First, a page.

- Elaine believes that maritime is central to the Port's mission and she has enjoyed working on the James R. Herman Cruise Terminal Project and sees several exciting maritime opportunities on the near term. She is pleased in the growth of our cruise calls and economic prospects on the southern waterfront. She feels it is important to keep maritime berths and industrial lands available and complimented Port staff for their work in this area. Elaine is pleased to get to know MCAC members and is always available to assist.
- There is an ongoing national search to fill the Executive Director position at the Port.
- Report on Waterfront Plan Working Group (Ellen Johnck, Anne Cook)
- Below is transcript of discussion concerning Waterfront Plan Working Group.
- (Anne Cook) We are on Phase I on the Waterfront Plan update process. Our purpose is to go through topic by topic to get the working group to understand and get realistic, useful guidance about updating the plan. We started with an orientation. We did finance recently, and before that, we did Maritime and went through industry by industry. Peter did a presentation of each industry. We also had presentation on the regulatory environmental report because that is such a constraint on the Port. All presentations are on the sfgov website. The sea level presentation was quite excellent, trying to distill very complex information into a 1 hour presentation. The next meeting will be on the Seawall, which is a continuation of the issues that we face with Sea Level Rise as those two interrelate. We will continue on to Transportation, then Urban Design and Historic Preservation. Phase I will be completed in early December. When we go into Phase II, we will be talking about issues that will require guidance from working groups. There are often trade-off questions, like recreational boating, which can come into conflict with our working waterfront. A lot of the issues that come up are operational and tenant issues that we face every day. Some things are solved through a lease agreement or an environmental impact report. Our job is to figure out how to resolve these issues.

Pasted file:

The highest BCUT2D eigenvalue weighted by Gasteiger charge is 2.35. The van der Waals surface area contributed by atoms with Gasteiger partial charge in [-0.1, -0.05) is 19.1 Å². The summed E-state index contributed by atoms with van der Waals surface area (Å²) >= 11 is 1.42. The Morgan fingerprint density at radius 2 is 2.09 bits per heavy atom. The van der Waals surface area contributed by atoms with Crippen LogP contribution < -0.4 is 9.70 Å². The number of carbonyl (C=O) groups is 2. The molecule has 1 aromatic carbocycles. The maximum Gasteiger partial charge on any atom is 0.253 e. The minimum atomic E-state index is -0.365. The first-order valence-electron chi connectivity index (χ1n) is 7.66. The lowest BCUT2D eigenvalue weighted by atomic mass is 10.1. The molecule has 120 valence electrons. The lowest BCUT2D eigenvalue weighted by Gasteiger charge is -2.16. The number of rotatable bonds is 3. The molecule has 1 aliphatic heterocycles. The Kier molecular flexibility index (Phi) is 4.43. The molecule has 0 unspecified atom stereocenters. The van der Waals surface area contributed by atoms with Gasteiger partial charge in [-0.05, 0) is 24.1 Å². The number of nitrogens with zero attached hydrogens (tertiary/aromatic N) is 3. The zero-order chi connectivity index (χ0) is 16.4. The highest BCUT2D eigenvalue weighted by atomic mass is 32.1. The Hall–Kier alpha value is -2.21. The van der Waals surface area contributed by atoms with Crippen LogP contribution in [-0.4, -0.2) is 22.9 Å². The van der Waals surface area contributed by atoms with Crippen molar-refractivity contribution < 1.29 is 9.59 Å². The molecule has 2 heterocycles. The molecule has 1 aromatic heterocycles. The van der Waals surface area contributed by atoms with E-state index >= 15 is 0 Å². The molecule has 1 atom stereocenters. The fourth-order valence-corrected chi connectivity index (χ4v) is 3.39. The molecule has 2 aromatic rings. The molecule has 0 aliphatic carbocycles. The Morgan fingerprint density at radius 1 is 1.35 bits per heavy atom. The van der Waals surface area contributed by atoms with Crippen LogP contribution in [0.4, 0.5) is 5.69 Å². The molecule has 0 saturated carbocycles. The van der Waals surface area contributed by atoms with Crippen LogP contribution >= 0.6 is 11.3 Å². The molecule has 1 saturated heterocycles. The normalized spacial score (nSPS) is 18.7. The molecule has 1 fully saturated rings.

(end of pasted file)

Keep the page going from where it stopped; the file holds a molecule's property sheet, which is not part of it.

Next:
- (Ellen Johnck introduces Ken Kelton, who represents recreational boaters) Ken, you wanted to say a couple of things about the conflicts between kayakers and cargo operations…Yes, I am involved with a large kayaking community out of south beach. I've got a bicycle and I'm connected. But I know there's a lot of conflict out there among the small craft boaters. So I did this meeting that the Port had as a workgroup meeting a couple of months ago and I want to point out that it looks like complete stupidity (on the part of small craft boaters), but a lot of it is ignorance: They just haven't a clue, and I would hope to facilitate some process on our side where we can do a little better education. One thing was the yacht club down here a couple of years ago where a representative of the Bar Pilots Association gave the "yachtees" a presentation on what bigger ships can't do, and tug boat considerations and such. Well, most of these small craft sailors, as you might expect, were quite surprised by all of this. I was a little further ahead of them as when my kids were younger I spent a lot of time with Kevin Doyle, who was Port Captain for Westar Marine, and would go with him on his 30-hour run up the Petaluma River. And, anyway, there is a lot of ignorance, and if there is some way we could get the word out there as there are a lot of small craft boating organizations that we have in the area, they are probably eager to have speakers.